Bedford, Mass.-based robotics maker iRobot Corp. (NSDQ: IRBT), best known for its autonomous floor-cleaning Roomba and bomb-defusing military robots, is making a foray into health care with an emphasis on robots that can help at home.
At a presentation this week, iRobot CEO Colin Angle showed off the mobile, tablet-wielding Ava robotic platform, capable of autonomously mapping and navigating complex environments such as hospitals or homes to connect residents with remote family members or physicians via the tablet’s video chat.
Although the most famous health care robots, such as Intuitive Surgical‘s (NSDQ:ISRG) da Vinci, are hospital-bound, Angle wants to develop health care robots that can help the ever-increasing population of seniors to avoid nursing homes.
"Extending independent living at home will ultimately turn out to be the killer app for robots," Angle said.
Angle keynoted a panel of speakers at MIT’s Enterprise Forum in Cambridge, Mass., April 9, making his case for helpful robots that allow the elderly maintain safe, independent lives at home.
Given the decreasing costs of components and rising functionality of electronics, Angle envisions a near future where every home plays guest to a robot that once again makes house calls the norm for treatment.
The robots needn’t perform home surgery or examine a prostate in Angle’s vision; their main purpose is to connect patients to remote physicians who can perform consults without taking seniors out of their homes or patients out of their beds.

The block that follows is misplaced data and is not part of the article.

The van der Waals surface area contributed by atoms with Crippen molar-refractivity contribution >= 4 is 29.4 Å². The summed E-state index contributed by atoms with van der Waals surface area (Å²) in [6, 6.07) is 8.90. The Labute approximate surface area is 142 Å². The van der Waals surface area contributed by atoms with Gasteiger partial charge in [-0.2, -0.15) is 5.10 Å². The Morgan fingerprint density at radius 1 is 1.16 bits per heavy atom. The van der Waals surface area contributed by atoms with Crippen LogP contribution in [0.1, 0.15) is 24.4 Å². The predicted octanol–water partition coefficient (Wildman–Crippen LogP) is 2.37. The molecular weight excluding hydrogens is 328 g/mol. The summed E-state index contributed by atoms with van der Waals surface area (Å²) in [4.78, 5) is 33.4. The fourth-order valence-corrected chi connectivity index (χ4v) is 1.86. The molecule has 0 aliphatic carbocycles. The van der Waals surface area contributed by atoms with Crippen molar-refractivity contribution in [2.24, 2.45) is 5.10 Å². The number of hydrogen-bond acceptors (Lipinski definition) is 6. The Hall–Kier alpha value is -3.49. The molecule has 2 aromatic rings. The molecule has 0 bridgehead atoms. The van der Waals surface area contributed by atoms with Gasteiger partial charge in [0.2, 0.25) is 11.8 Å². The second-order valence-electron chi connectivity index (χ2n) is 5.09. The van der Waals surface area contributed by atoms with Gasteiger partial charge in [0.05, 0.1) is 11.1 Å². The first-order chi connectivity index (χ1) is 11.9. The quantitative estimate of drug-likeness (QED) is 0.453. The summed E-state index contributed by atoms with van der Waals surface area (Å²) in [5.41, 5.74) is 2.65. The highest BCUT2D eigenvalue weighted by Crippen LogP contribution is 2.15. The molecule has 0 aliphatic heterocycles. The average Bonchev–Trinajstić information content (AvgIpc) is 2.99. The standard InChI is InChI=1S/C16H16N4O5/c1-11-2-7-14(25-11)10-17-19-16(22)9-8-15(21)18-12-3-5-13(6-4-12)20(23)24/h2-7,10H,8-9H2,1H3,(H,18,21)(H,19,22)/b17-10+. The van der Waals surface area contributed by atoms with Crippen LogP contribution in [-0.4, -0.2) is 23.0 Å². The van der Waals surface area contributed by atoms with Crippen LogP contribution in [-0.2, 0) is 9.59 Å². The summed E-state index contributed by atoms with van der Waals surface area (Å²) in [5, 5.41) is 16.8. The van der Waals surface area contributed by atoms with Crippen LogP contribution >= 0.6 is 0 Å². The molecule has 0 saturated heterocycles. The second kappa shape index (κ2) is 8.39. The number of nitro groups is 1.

"It allows doctors and nurse to be able to afford house calls again," Angle told the audience. "What that means is that you can get treated for 80% of the things you might need to go to a hospitals for simply by having a robot in your home. If the diagnosis says you need something unique, well then you go to the hospital and you get the care with the big machines that aren’t transportable. I think this is really within our grasp within our lifetime."
In the Fall of 2009, iRobot launched an initiative to explore health care robotics, particularly looking for ways to help extend home care for the elderly. The company brought in serial entrepreneur Tod Loofbourrow to spearhead all aspects of the health care group’s strategy, research and operations, reporting directly to Angle.
After less than 2 years, iRobot rolled the stealthy robot-assisted health care division into its consumer products business with a promise to "remain as committed as ever (if not more) to health care." Loofbourrow left the company rather abruptly, a departure that Angle, speaking with attendees after the panel, described as part of the company’s plan to map the health care arena experimentally for a short while before getting down to business.
A few months later, in the summer of 2011, the device maker signed an extensive development and licensing agreement with InTouch Health, makers of remote presence telemedicine systems aimed at helping physicians perform real-time remote consults with patients through FDA-cleared telemedicine systems.
In February iRobot announced a $6 million investment into InTouch, through which iRobot would get a foot in the door with hospitals, emergency care facilities, patient wards and operating and procedure rooms where InTouch already has its tendrils.
InTouch, which recently celebrated its 10th anniversary, has its telepresence robots in more than 400 hospitals where more than 1,500 physicians provide remote consults.
Although InTouch has made its mark institutionally, iRobot envisions a different robot making its way into seniors’ homes.
"Starting at home with an FDA product that’s too expensive is a great way to fail," Angle told MassDevice.com after the panel. The home-care system he envisions won’t require FDA clearance or Medicare reimbursement – he wants to go straight to consumers.
"Reimbursement is a challenging issue in the best circumstances," Angle told us after a presentation at the Massachusetts Institute of Technology this week. "Private payer works, I know that from the Roomba."
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